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Steve Rogers
sjrogers@woolenmillstudio.net
    

2010.11.07

SHOCK AND AWE

Another of the craftsmen and craftswomen celebrating 43 years at Silver Dollar City's Fall festival is the Sanders family. Their specialty is all things: corn, corn husks and farm decor (including hay baling demonstrations -- the small sample hay bales). The entire family has a hand in the artistic and innovative creations. Pictured above is an example of their latest - dyed corn husks. The process involves an old cook stove, corn (husk and all) and a stew of sorts of the secret recipe. The whole of this is simmered for some period of time before hanging out to dry.

On occasion I hear the term "the photographer's eye" which best describes the ability to see the picture before it is one. When I'm at Silver Dollar City, if I'm not listening to music, I'm looking for that one picture that robs you of all peripheral vision. It could be something that has been there all these years and I've missed it or, as in this case, something new. When you spot it, the photographers equivalent of buck fever takes hold. I saw the Sanders artistic display of the dyed corn husks and immediately begged a picture (they graciously obliged -- perhaps hoping that my photographer glazed eyes, chin drool and good demeanor will return to normal after I get the picture).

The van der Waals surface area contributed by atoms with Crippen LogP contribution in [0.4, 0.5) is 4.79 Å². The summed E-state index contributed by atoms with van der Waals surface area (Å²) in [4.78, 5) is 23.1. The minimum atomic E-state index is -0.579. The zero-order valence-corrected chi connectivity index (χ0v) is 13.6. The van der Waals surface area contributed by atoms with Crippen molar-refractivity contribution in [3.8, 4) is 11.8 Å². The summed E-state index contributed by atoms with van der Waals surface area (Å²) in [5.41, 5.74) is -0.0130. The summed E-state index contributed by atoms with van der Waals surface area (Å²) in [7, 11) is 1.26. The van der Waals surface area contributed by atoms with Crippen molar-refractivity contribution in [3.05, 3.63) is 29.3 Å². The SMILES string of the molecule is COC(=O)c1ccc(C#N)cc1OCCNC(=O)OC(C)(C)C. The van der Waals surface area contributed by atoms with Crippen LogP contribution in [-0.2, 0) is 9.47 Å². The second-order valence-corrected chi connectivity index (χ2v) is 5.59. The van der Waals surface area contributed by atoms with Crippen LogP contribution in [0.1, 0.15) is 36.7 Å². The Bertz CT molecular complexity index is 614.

Post Script

I originally published this article referring to the corn husks as corn shocks. A friend of mine (Kansas farm raised) corrected me. "The thin paper like layers around the ear of corn is the 'husk'. A corn 'shock' is a teepee shaped pile of bundled corn plants or stocks. Each bundle represents about a dozen stocks of corn that are tied normally with a single piece of twine."

I changed the text above but leave the title as is. It sounds better than 'HUSK AND AWE'.



"If you sense the potential for a good photograph, you wait, you wait and you wait. Then in a fleeting instant, you grasp it like a predator and relish the moment."

- Marc Ribould



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